Archaeologists discovered the remains of a toddler in Romano-Christian-period cemetery in Dakhleh Oasis, Egypt, who showed evidence of child abuse. Here, mud bricks for two tomb structures in the cemetery. In the foreground, several excavated graves can be seen.
The Kellis 2 cemetery where the toddler was found is located in the Dakhleh Oasis town of Kellis (southwest of Cairo). Here, excavations of the Kellis 2 cemetery with the town of Kellis in the background.
When the researchers came across the abused toddler, labeled "Burial 519," in Kellis 2, nothing seemed out of the ordinary at first. But when they began brushing the sand away, they noticed prominent fractures on the child's arms. The excavated in situ burial of 519 shown here.
The toddler's remains showed a complete transverse fracture of left humerus with some new bone growth, indicating some healing took place several weeks prior to death.
Evidence of abuse
Close-up of upper body of burial 519, the 2,000-year-old remains of the abused toddler in Egypt.
Close-up of excavated in situ burial 519 showing both humeral fractures and clavicle fracture.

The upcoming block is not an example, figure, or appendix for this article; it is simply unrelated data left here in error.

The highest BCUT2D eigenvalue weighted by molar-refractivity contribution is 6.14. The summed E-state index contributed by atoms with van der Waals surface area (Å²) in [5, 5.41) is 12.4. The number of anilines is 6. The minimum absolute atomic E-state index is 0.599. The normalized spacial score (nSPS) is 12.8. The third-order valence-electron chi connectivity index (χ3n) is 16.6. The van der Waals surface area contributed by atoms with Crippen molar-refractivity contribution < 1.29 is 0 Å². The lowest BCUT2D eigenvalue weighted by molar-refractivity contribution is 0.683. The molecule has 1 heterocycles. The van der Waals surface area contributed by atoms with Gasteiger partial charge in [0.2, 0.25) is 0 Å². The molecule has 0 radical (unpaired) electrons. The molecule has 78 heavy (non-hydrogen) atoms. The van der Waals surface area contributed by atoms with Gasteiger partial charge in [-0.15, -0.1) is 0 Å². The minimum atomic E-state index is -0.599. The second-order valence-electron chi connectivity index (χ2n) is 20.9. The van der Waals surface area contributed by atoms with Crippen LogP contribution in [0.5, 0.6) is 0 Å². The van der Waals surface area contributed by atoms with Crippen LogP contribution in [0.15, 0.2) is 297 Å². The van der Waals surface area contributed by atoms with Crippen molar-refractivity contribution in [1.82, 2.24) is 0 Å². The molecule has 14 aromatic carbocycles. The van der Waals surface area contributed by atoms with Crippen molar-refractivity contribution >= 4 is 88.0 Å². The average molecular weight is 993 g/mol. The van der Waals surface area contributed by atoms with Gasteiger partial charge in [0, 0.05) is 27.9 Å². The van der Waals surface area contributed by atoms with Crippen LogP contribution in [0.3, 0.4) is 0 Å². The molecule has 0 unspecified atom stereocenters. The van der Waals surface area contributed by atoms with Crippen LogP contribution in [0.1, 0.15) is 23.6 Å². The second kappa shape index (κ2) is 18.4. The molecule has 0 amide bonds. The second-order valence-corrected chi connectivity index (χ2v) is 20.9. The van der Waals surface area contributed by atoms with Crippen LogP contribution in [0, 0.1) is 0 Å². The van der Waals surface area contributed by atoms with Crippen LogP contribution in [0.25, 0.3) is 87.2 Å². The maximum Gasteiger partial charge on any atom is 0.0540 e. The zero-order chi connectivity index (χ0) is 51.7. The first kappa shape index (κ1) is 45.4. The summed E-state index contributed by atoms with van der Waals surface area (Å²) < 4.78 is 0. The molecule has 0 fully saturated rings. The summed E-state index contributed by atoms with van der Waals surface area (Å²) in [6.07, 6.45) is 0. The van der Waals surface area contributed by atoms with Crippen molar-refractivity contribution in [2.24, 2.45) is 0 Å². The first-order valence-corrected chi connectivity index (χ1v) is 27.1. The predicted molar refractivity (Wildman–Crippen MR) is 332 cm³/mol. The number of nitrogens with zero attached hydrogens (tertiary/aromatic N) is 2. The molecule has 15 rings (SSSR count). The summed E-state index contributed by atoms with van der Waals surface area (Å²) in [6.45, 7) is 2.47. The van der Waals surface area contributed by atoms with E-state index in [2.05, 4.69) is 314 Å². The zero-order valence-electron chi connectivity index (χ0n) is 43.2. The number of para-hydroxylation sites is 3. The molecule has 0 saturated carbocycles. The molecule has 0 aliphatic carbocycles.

Healing before death
Photograph & radiograph of left humerus showing complete transverse fracture & new bone growth, indicating some healing took place several weeks prior to death.
The archaeologists estimate the toddler in the Egypt grave was 2 to 3 years old at death. Here, a radiograph of mandible showing dental calcification of deciduous (baby) and permanent (adult) teeth. When skeletonized, young children are generally aged using the development of the teeth.
Photograph & radiograph of clavicle (collarbone) showing complete fracture. Splintering of bone with no new bone formation indicates this fracture occurred at or around the time of death, some 2,000 years ago.
Photograph & radiograph of the frontal portion of the skull of the abused toddler from the cemetery in Kellis.
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